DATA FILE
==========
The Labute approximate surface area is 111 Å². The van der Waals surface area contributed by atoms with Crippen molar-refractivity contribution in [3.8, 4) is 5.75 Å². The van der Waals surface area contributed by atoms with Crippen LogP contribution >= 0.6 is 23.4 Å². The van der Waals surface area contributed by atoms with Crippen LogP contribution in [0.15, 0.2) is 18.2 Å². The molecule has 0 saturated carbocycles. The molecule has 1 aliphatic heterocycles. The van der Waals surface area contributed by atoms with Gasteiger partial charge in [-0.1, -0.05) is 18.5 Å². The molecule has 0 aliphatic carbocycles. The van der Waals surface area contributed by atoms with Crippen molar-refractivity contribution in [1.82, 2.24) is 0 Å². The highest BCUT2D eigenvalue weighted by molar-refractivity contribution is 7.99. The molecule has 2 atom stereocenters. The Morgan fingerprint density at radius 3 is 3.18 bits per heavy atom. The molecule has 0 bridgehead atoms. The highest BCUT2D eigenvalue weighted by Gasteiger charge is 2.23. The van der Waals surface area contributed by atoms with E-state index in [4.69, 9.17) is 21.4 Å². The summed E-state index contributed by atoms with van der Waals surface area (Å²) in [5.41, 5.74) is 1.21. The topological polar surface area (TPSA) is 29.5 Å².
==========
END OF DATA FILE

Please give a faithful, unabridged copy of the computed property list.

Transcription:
The Labute approximate surface area is 111 Å². The van der Waals surface area contributed by atoms with Crippen molar-refractivity contribution in [3.8, 4) is 5.75 Å². The van der Waals surface area contributed by atoms with Crippen LogP contribution >= 0.6 is 23.4 Å². The van der Waals surface area contributed by atoms with Crippen LogP contribution in [0.15, 0.2) is 18.2 Å². The molecule has 0 saturated carbocycles. The molecule has 1 aliphatic heterocycles. The van der Waals surface area contributed by atoms with Gasteiger partial charge in [-0.1, -0.05) is 18.5 Å². The molecule has 0 aliphatic carbocycles. The van der Waals surface area contributed by atoms with Crippen molar-refractivity contribution in [1.82, 2.24) is 0 Å². The highest BCUT2D eigenvalue weighted by molar-refractivity contribution is 7.99. The molecule has 2 atom stereocenters. The Morgan fingerprint density at radius 3 is 3.18 bits per heavy atom. The molecule has 0 bridgehead atoms. The highest BCUT2D eigenvalue weighted by Gasteiger charge is 2.23. The van der Waals surface area contributed by atoms with E-state index in [4.69, 9.17) is 21.4 Å². The summed E-state index contributed by atoms with van der Waals surface area (Å²) in [5.41, 5.74) is 1.21. The topological polar surface area (TPSA) is 29.5 Å².